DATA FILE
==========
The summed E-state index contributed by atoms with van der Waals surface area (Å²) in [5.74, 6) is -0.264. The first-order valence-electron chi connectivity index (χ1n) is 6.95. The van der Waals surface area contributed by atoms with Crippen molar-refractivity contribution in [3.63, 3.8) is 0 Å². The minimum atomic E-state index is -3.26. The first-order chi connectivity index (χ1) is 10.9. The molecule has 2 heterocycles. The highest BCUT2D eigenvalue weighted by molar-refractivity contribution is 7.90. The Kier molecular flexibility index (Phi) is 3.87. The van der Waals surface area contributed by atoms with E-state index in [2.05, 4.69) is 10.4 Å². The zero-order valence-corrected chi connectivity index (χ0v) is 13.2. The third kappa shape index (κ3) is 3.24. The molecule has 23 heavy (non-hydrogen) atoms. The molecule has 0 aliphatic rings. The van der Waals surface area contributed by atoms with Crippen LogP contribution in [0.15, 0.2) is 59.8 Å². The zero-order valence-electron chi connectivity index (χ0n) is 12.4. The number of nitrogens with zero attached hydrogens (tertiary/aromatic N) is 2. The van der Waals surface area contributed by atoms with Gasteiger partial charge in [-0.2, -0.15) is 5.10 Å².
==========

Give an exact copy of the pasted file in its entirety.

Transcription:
The summed E-state index contributed by atoms with van der Waals surface area (Å²) in [5.74, 6) is -0.264. The first-order valence-electron chi connectivity index (χ1n) is 6.95. The van der Waals surface area contributed by atoms with Crippen molar-refractivity contribution in [3.63, 3.8) is 0 Å². The minimum atomic E-state index is -3.26. The first-order chi connectivity index (χ1) is 10.9. The molecule has 2 heterocycles. The highest BCUT2D eigenvalue weighted by molar-refractivity contribution is 7.90. The Kier molecular flexibility index (Phi) is 3.87. The van der Waals surface area contributed by atoms with E-state index in [2.05, 4.69) is 10.4 Å². The zero-order valence-corrected chi connectivity index (χ0v) is 13.2. The third kappa shape index (κ3) is 3.24. The molecule has 23 heavy (non-hydrogen) atoms. The molecule has 0 aliphatic rings. The van der Waals surface area contributed by atoms with Crippen LogP contribution in [0.15, 0.2) is 59.8 Å². The zero-order valence-electron chi connectivity index (χ0n) is 12.4. The number of nitrogens with zero attached hydrogens (tertiary/aromatic N) is 2. The van der Waals surface area contributed by atoms with Gasteiger partial charge in [-0.2, -0.15) is 5.10 Å².